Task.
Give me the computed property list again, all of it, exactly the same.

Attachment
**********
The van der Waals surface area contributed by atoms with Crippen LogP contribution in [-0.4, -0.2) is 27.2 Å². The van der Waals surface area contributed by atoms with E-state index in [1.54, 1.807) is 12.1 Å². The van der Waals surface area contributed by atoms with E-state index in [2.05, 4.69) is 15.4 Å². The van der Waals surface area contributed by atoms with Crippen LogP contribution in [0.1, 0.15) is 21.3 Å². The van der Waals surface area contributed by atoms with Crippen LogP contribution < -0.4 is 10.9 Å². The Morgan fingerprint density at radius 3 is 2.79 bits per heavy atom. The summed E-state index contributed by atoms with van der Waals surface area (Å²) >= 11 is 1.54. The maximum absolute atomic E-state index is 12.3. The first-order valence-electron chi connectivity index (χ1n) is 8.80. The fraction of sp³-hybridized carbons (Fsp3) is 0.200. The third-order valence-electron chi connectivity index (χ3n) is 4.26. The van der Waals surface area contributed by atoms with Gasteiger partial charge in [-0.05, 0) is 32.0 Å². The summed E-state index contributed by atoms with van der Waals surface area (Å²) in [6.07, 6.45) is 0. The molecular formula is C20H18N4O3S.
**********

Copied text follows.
The van der Waals surface area contributed by atoms with Crippen LogP contribution in [-0.4, -0.2) is 27.2 Å². The van der Waals surface area contributed by atoms with E-state index in [1.54, 1.807) is 12.1 Å². The van der Waals surface area contributed by atoms with E-state index in [2.05, 4.69) is 15.4 Å². The van der Waals surface area contributed by atoms with Crippen LogP contribution in [0.1, 0.15) is 21.3 Å². The van der Waals surface area contributed by atoms with Crippen LogP contribution < -0.4 is 10.9 Å². The Morgan fingerprint density at radius 3 is 2.79 bits per heavy atom. The summed E-state index contributed by atoms with van der Waals surface area (Å²) >= 11 is 1.54. The maximum absolute atomic E-state index is 12.3. The first-order valence-electron chi connectivity index (χ1n) is 8.80. The fraction of sp³-hybridized carbons (Fsp3) is 0.200. The third-order valence-electron chi connectivity index (χ3n) is 4.26. The van der Waals surface area contributed by atoms with Gasteiger partial charge in [-0.05, 0) is 32.0 Å². The summed E-state index contributed by atoms with van der Waals surface area (Å²) in [6.07, 6.45) is 0. The molecular formula is C20H18N4O3S.